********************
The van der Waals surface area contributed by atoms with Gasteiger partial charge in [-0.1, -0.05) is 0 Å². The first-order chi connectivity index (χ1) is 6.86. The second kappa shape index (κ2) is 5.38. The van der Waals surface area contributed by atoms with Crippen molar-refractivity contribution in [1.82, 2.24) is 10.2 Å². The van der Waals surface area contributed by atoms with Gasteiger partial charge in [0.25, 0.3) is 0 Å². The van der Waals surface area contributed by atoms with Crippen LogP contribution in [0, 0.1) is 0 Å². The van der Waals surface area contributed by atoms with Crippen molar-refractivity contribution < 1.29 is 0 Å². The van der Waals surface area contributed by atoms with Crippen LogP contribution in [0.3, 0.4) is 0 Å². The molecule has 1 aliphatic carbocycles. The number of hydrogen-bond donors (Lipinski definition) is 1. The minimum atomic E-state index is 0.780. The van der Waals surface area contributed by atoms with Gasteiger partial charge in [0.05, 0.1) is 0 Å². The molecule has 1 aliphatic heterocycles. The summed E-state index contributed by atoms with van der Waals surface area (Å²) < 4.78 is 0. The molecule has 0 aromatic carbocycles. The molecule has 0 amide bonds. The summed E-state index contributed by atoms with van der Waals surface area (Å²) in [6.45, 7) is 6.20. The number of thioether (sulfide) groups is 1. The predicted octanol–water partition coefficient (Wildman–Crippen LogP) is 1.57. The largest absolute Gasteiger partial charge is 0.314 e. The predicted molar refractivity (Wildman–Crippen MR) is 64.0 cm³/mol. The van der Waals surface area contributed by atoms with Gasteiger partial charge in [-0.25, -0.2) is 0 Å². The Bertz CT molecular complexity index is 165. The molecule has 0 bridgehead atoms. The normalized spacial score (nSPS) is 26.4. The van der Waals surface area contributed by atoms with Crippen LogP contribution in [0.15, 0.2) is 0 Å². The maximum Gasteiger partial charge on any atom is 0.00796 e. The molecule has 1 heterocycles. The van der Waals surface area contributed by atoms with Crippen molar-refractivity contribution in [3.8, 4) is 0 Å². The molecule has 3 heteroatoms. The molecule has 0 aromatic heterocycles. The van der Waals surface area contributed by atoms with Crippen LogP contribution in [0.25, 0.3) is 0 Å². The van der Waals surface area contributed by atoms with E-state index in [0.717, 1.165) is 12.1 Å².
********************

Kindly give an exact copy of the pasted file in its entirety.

The van der Waals surface area contributed by atoms with Gasteiger partial charge in [-0.1, -0.05) is 0 Å². The first-order chi connectivity index (χ1) is 6.86. The second kappa shape index (κ2) is 5.38. The van der Waals surface area contributed by atoms with Crippen molar-refractivity contribution in [1.82, 2.24) is 10.2 Å². The van der Waals surface area contributed by atoms with Gasteiger partial charge in [0.25, 0.3) is 0 Å². The van der Waals surface area contributed by atoms with Crippen LogP contribution in [0, 0.1) is 0 Å². The van der Waals surface area contributed by atoms with Crippen molar-refractivity contribution < 1.29 is 0 Å². The van der Waals surface area contributed by atoms with Crippen LogP contribution in [0.3, 0.4) is 0 Å². The molecule has 1 aliphatic carbocycles. The number of hydrogen-bond donors (Lipinski definition) is 1. The minimum atomic E-state index is 0.780. The van der Waals surface area contributed by atoms with Gasteiger partial charge in [0.05, 0.1) is 0 Å². The molecule has 1 aliphatic heterocycles. The summed E-state index contributed by atoms with van der Waals surface area (Å²) < 4.78 is 0. The molecule has 0 aromatic carbocycles. The molecule has 0 amide bonds. The summed E-state index contributed by atoms with van der Waals surface area (Å²) in [6.45, 7) is 6.20. The number of thioether (sulfide) groups is 1. The predicted octanol–water partition coefficient (Wildman–Crippen LogP) is 1.57. The largest absolute Gasteiger partial charge is 0.314 e. The predicted molar refractivity (Wildman–Crippen MR) is 64.0 cm³/mol. The van der Waals surface area contributed by atoms with Gasteiger partial charge in [-0.25, -0.2) is 0 Å². The Bertz CT molecular complexity index is 165. The molecule has 0 bridgehead atoms. The normalized spacial score (nSPS) is 26.4. The van der Waals surface area contributed by atoms with Crippen LogP contribution in [0.15, 0.2) is 0 Å². The maximum Gasteiger partial charge on any atom is 0.00796 e. The molecule has 1 heterocycles. The van der Waals surface area contributed by atoms with Crippen molar-refractivity contribution in [3.8, 4) is 0 Å². The molecule has 3 heteroatoms. The molecule has 0 aromatic heterocycles. The van der Waals surface area contributed by atoms with Crippen LogP contribution in [0.25, 0.3) is 0 Å². The van der Waals surface area contributed by atoms with E-state index in [0.717, 1.165) is 12.1 Å².